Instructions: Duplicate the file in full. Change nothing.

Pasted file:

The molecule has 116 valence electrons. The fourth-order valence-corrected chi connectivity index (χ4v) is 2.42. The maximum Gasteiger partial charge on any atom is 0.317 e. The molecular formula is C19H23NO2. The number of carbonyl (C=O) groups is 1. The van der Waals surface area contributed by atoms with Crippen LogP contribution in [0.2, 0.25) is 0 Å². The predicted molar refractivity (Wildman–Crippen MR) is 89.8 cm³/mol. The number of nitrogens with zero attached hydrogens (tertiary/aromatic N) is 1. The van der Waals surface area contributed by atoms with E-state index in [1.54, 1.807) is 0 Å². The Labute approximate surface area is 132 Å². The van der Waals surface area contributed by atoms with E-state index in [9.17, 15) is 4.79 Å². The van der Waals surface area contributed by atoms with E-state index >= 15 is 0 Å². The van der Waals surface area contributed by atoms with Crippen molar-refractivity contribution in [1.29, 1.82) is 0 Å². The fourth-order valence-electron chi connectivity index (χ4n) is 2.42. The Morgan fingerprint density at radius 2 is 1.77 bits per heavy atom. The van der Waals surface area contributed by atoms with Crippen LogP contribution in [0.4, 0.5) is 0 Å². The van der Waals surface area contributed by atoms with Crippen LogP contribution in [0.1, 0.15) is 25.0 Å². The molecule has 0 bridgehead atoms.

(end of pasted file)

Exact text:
The molecule has 116 valence electrons. The fourth-order valence-corrected chi connectivity index (χ4v) is 2.42. The maximum Gasteiger partial charge on any atom is 0.317 e. The molecular formula is C19H23NO2. The number of carbonyl (C=O) groups is 1. The van der Waals surface area contributed by atoms with Crippen LogP contribution in [0.2, 0.25) is 0 Å². The predicted molar refractivity (Wildman–Crippen MR) is 89.8 cm³/mol. The number of nitrogens with zero attached hydrogens (tertiary/aromatic N) is 1. The van der Waals surface area contributed by atoms with E-state index in [1.54, 1.807) is 0 Å². The Labute approximate surface area is 132 Å². The van der Waals surface area contributed by atoms with E-state index in [9.17, 15) is 4.79 Å². The van der Waals surface area contributed by atoms with E-state index >= 15 is 0 Å². The van der Waals surface area contributed by atoms with Crippen molar-refractivity contribution in [1.29, 1.82) is 0 Å². The fourth-order valence-electron chi connectivity index (χ4n) is 2.42. The Morgan fingerprint density at radius 2 is 1.77 bits per heavy atom. The van der Waals surface area contributed by atoms with Crippen LogP contribution in [0.4, 0.5) is 0 Å². The van der Waals surface area contributed by atoms with Crippen LogP contribution in [0.1, 0.15) is 25.0 Å². The molecule has 0 bridgehead atoms.